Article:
COACHELLA, California — Holy prayers at a mosque here on Friday were canceled with families gawking behind fire lines after discovering the front of their holy house had become one big fireball.
Late Friday night, authorities announced that they believe the fire was deliberately set, and the local branch of the FBI is investigating as a possible hate crime. In addition, a person of interest has been detained, but not identified. Members of the congregation are blaming GOP presidential frontrunner Donald Trump for setting the ugly tone that charred their house of worship.
The mosque began to burn at around noon where Jum’ah prayers were underway, sending at least four early-arriving Muslims and the imam fleeing for their lives. Luckily, nobody was injured.
One of them was a young, American worshipper who told his fellow congregant Salah Alwishah what transpired.
“He was inside with three other brothers and he heard a loud thud and the whole entrance and all the walls caught on fire,” Alwishah, 28, told The Daily Beast of the alleged arson attack as recounted by the American member of the mosque. “[The witness] was actually American and I’ve seen him praying there many times. He’s a brother.”
Alwishah then noted of the diverse mix of Muslims which includes blacks, whites, Hispanics and Asians who attend events at the Islamic Society of Palm Springs.
In recent weeks, there’s been a surge of anti-Muslim incidents here in the United States. Buzzfeed tallies up 34 such ugly moments since the Paris attacks on Nov. 23. Data compiled by Council on American Islamic Relations revealed as many as 63 acts of vandalism and anti-Muslim sentiments against American mosques and Islamic centers in 2015, the highest since the group began tallying back in 2009, according to a CNN report.
And the Islamophobic provocations of Trump—who called this week for a ban on Muslim immigration—have made a nasty atmosphere even more toxic.
Apparently whoever wished harm on the Coachella mosque and its handful of faithfuls already praying inside claimed the front door was compromised. “Someone opened the front door and threw something in there and then shut it before it crashed,” Alwishah, who retold the attack as it was told to him by one of the surviving witnesses, said.
The edifice went up in flames “instantly.” “I was told the whole room was on fire and the walls were all on fire,” he said of his conversation with one of the survivors. “They got out immediately through the back door and called 911.”
Alwishah had showed up by this point with his six year-old son and his siblings and parents watching helplessly as the fire was quickly contained by responding Riverside firefighters less than an hour later.
“I thank God the prayer barely started,” the winded young Yemeni American told us. “The families got there and everybody just stood outside trying to figure out if everybody was okay.”
But that didn’t stem the agony. “We’re just working here in this community and being American and taking care of our families and then this has to happen,” he said. “Everybody is devastated about it.”
Alwishah posted on Facebook one video clip amongst a throng of press and police pointing his ire toward GOP presidential frontrunner Donald Trump as having the mosque’s soot on his hands. He posted the short video with the caption:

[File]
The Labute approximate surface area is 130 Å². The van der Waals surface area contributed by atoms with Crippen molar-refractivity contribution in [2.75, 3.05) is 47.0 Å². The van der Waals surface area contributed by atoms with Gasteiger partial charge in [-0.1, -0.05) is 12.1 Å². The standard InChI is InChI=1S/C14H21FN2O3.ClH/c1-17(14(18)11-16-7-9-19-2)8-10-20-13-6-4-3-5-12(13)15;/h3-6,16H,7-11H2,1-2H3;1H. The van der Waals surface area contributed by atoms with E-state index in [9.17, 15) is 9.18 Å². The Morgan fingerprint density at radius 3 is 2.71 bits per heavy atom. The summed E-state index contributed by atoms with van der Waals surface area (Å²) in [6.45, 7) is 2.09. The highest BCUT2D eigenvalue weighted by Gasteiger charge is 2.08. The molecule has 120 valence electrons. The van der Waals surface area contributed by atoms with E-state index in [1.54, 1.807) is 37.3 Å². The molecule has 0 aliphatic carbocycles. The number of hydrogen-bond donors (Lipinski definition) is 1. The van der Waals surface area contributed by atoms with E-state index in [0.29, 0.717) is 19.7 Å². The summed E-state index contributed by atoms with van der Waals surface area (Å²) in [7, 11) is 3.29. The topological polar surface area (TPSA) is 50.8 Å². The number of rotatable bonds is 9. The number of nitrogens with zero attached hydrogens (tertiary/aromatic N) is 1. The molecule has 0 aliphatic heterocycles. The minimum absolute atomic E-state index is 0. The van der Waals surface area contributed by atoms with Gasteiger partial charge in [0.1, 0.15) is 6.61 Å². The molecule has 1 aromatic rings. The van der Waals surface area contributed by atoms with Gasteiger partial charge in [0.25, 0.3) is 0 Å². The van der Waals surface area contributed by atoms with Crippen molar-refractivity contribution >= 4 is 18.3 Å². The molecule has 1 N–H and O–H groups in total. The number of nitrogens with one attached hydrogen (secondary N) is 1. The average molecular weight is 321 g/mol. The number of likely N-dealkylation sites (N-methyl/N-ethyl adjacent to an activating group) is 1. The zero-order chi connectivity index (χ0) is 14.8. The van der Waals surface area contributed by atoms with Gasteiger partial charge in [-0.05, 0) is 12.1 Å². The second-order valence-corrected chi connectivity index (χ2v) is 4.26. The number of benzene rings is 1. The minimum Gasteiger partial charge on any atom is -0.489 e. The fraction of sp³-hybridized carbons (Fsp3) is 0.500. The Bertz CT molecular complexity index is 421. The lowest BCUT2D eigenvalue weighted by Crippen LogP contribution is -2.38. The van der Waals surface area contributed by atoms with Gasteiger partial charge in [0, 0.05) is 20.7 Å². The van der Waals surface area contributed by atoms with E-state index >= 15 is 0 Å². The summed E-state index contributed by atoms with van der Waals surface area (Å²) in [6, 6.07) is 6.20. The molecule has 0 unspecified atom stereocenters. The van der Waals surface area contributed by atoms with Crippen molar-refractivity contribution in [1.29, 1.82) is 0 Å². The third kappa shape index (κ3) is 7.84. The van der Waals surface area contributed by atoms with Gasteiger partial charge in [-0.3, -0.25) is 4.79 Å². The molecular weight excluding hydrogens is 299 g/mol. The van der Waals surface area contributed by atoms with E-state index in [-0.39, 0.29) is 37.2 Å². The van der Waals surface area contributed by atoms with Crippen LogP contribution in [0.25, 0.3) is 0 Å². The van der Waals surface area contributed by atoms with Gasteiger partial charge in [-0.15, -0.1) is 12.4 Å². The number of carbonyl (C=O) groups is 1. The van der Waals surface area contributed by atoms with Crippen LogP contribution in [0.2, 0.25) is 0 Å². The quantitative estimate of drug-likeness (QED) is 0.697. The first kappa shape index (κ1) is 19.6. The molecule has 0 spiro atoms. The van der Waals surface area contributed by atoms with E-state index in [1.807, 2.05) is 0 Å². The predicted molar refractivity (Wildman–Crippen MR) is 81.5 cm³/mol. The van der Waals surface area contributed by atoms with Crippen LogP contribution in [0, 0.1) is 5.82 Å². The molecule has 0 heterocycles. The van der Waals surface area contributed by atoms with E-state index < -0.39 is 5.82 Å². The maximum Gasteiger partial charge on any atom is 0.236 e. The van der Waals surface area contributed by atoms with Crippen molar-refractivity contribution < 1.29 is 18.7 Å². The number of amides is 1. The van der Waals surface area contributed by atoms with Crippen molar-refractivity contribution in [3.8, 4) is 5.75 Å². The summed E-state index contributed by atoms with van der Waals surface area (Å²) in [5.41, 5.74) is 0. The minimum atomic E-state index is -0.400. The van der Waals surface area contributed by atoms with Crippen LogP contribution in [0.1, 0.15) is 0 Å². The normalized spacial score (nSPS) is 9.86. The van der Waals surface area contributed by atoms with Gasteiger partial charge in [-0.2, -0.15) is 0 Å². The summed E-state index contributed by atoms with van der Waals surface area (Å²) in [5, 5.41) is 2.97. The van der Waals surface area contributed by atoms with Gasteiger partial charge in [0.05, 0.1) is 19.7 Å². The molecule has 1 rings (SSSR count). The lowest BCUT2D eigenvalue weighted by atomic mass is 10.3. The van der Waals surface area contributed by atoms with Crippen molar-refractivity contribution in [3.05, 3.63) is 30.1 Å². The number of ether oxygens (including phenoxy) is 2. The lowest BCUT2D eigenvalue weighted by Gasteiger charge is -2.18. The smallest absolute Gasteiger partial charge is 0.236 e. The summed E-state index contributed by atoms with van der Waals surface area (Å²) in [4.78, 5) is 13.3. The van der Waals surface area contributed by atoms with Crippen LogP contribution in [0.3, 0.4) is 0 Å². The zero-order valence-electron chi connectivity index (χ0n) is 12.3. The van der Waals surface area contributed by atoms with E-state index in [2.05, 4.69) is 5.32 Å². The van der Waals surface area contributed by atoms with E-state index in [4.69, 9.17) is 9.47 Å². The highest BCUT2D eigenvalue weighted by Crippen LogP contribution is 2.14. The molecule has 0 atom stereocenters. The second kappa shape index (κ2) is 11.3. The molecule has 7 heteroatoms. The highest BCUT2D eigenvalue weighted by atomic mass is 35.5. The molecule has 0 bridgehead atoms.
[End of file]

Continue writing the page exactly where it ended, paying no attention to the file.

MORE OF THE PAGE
“Thanks Donald Trump… You brought problems to our own backyard—at Islamic Society of The Coachella Valley.”
And another succinctly states “Thanks Trump.”
Asked about blaming the candidate of the attack on his mosque Alwishah said that he was upset “because of what Trump said” but that he had calmed down and decided, “I’m just going to call it a hate crime.”
But the words that Trump slung this week didn’t help anybody. “It’s an insult that he wants to ban all Muslims from coming here,” the grocery store manager said. “Most of us are born here and most of us are American American. We just have our religion,” he said.
Alwishah is especially raw on the recent flame throwing incident because it was a second attempt to cause harm against his loved ones in just over a year where somebody pulled a “drive-by” striking the mosque and his uncle’s Mercury sedan.
“One of the bullets actually hit his car and this was during morning prayer.”
As early as 5 a.m, according to the police account of the gunfire attack targeting the same mosque back on Nov. 14, 2014.
And incredibly, despite the terrorizing incident, prayers amongst the congregation carried on yards away as their holy house, which doubles as a school on weekends, was still billowing smoke. “Even though we couldn’t go into the mosque we prayed in the street,” Alwishah said. “It was nice and interesting…God accepts you if you prayer outside or even in a car.”
His older brother Abdul Alwishah, 38, told us that his family of uncles and cousins have been loyal to the mosque for a long time. “We’ve been going there like 15 years,” he said. “Myself we are a peaceful people. The religion is about getting along with everybody with Christians and Jews.”
The burning of the Mosque appears to be part of a awful pattern of acts against Muslims. Some of the most notable of late include a pig’s head thrown at a Philadelphia mosque, or a bodega owner brutalized in Queens, New York just this week.
One thing is that the Alwishah family is doing is not letting whoever tried to turn their mosque into charcoal win. “We’re still normal,” Salah Alwishah explained. “Nothing has changed about how we live our lives and how we go about doing things,” he said. “God is our protector.”